As many of you may know, I contribute photography to the Mt. Airy Patch, which is edited by Zach Subar. I had the pleasure of covering the 42nd Annual Mt. Airy Day neighborhood festival for the Patch earlier this month on May 5th. Among the captures of that day were four photos of a energetic and soulful group of young percussionists that, through their rhythmic drumming, captivated a crowd of festival onlookers.
I found out later that the organization responsible for the drumming was Dignity Housing, which is based in Germantown. Dignity Housing’s Development Coordinator contacted me not too long after the photos ran on the Patch website to request permission to use them in Dignity’s marketing and promotional materials and website (cool!!). Butler graciously provided me with detailed background information on this youth development program and this innovative organization, as I stated I would be interested in blogging about Drumline and Dignity Housing.
Established in 1988, Dignity Housing is the first housing and supportive services program in the nation to be founded and guided by homeless people and activists. Dignity’s mission is to break the cycle of homelessness and poverty that confronts low-income families and individuals in the City of Philadelphia. Dignity Housing breaks the cycle of homelessness by providing safe, decent affordable housing, promoting self-sufficiency, and creating opportunities beyond expectations. Since its inception, Dignity has provided both quality affordable housing and supportive services to thousands of adults and children – primarily single African American women and their children. Dignity has cultivated an individualized services approach to meeting the complex needs of homeless individuals and families, and currently manages an inventory of 60 units of affordable housing concentrated in Northwest Philadelphia.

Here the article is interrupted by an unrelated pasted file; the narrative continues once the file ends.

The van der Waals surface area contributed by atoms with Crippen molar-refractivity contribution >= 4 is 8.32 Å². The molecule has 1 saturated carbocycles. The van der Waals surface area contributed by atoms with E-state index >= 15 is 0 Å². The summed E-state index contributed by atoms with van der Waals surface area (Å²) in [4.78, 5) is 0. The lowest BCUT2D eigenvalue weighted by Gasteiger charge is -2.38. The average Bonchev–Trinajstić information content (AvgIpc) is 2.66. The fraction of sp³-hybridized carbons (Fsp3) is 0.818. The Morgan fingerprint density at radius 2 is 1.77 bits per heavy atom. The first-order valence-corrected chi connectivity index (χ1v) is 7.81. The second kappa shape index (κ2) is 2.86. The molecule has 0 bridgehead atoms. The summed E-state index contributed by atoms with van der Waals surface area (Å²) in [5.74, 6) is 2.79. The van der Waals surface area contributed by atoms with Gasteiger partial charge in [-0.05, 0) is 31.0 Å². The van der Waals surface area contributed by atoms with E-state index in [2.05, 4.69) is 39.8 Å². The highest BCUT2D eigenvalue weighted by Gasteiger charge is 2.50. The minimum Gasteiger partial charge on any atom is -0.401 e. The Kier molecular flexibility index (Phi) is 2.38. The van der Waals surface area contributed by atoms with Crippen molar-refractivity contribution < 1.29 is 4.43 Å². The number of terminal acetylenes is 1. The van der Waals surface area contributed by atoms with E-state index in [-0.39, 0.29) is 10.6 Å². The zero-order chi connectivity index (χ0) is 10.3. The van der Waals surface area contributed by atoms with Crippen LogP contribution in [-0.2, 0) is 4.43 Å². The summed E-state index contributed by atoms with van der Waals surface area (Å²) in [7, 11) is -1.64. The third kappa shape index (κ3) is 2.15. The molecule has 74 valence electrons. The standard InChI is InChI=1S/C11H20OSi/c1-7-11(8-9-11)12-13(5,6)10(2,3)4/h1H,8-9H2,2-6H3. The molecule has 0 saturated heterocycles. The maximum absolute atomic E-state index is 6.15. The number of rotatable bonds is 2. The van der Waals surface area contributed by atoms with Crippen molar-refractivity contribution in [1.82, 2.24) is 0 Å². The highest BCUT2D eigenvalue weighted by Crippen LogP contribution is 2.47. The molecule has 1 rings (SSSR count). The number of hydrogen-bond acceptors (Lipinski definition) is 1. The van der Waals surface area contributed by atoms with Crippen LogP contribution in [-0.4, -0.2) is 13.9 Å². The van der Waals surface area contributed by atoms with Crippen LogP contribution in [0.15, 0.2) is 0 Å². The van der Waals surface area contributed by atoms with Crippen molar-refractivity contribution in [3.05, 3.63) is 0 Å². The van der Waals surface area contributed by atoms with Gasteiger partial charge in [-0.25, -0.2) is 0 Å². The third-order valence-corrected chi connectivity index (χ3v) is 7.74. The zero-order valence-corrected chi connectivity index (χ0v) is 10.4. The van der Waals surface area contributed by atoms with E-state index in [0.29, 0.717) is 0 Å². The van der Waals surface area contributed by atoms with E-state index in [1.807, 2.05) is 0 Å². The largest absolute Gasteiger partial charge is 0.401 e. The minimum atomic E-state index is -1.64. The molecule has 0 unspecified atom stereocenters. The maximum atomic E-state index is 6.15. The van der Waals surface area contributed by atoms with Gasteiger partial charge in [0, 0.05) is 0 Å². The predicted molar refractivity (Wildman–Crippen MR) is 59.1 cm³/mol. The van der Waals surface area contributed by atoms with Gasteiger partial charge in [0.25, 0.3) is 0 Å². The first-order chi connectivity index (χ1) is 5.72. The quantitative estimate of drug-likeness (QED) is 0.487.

Drumline, an initiative of Dignity Housing and a component of its After-School program, was established in October 2003, using Afro-Brazilian drumming to encourage and foster the development of talent, self-discipline, self-confidence and group cohesiveness of formerly homeless young people between the ages of six and 18 years. This is no small feat, as the targeted students in the program come from challenged backgrounds. Prior to entering Dignity Housing, many of these children were living with their families in emergency shelters, while others were sons and daughters of parents who were exiting substance abuse programs.
Despite the obstacles that they face on a daily basis, the participating drummers not only commit to weekly practices, interactions with community volunteers who contribute their time and energy to the program, and public performances (such as the one at Mt. Airy Day), they strive to maintain a high level of academic achievement along with regular school attendance as a condition of participation. All indicators point to a successful program. Another measure of success? Many of the participants who either age out of or graduate from the program return to participate in practices and performances.
When it was all said and done, I was very impressed by this program, and am very pleased to have my photography connected to a community-based organization working everyday to combat homelessness and to help young people develop into productive, engaged adults.
A big thank you goes to Jordan Butler, Sarah Janicki, Mike Stevens, the rest of the staff and board of Dignity Housing, and all of the young people and community volunteers who participate in Drumline. I am inspired by your energy, dedication, resilence and boundless hopefulness.
Peace and blessings.